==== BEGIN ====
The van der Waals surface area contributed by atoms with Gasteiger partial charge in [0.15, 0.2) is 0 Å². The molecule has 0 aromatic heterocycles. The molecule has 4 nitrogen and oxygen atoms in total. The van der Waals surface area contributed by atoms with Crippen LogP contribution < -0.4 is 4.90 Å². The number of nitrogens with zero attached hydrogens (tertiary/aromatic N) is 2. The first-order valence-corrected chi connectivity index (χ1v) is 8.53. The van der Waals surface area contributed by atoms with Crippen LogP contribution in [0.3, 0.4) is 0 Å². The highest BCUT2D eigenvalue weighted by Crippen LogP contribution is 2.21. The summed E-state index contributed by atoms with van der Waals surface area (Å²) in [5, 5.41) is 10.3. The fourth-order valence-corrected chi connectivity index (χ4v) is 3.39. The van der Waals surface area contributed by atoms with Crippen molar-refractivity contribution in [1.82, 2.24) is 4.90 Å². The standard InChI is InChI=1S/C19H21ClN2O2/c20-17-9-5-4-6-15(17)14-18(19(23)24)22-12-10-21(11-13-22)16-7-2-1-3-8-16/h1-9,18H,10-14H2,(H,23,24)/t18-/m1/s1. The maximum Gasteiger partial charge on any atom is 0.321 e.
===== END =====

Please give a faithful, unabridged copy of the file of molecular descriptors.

The van der Waals surface area contributed by atoms with Gasteiger partial charge in [0.15, 0.2) is 0 Å². The molecule has 0 aromatic heterocycles. The molecule has 4 nitrogen and oxygen atoms in total. The van der Waals surface area contributed by atoms with Crippen LogP contribution < -0.4 is 4.90 Å². The number of nitrogens with zero attached hydrogens (tertiary/aromatic N) is 2. The first-order valence-corrected chi connectivity index (χ1v) is 8.53. The van der Waals surface area contributed by atoms with Crippen LogP contribution in [0.3, 0.4) is 0 Å². The highest BCUT2D eigenvalue weighted by Crippen LogP contribution is 2.21. The summed E-state index contributed by atoms with van der Waals surface area (Å²) in [5, 5.41) is 10.3. The fourth-order valence-corrected chi connectivity index (χ4v) is 3.39. The van der Waals surface area contributed by atoms with Crippen molar-refractivity contribution in [1.82, 2.24) is 4.90 Å². The standard InChI is InChI=1S/C19H21ClN2O2/c20-17-9-5-4-6-15(17)14-18(19(23)24)22-12-10-21(11-13-22)16-7-2-1-3-8-16/h1-9,18H,10-14H2,(H,23,24)/t18-/m1/s1. The maximum Gasteiger partial charge on any atom is 0.321 e.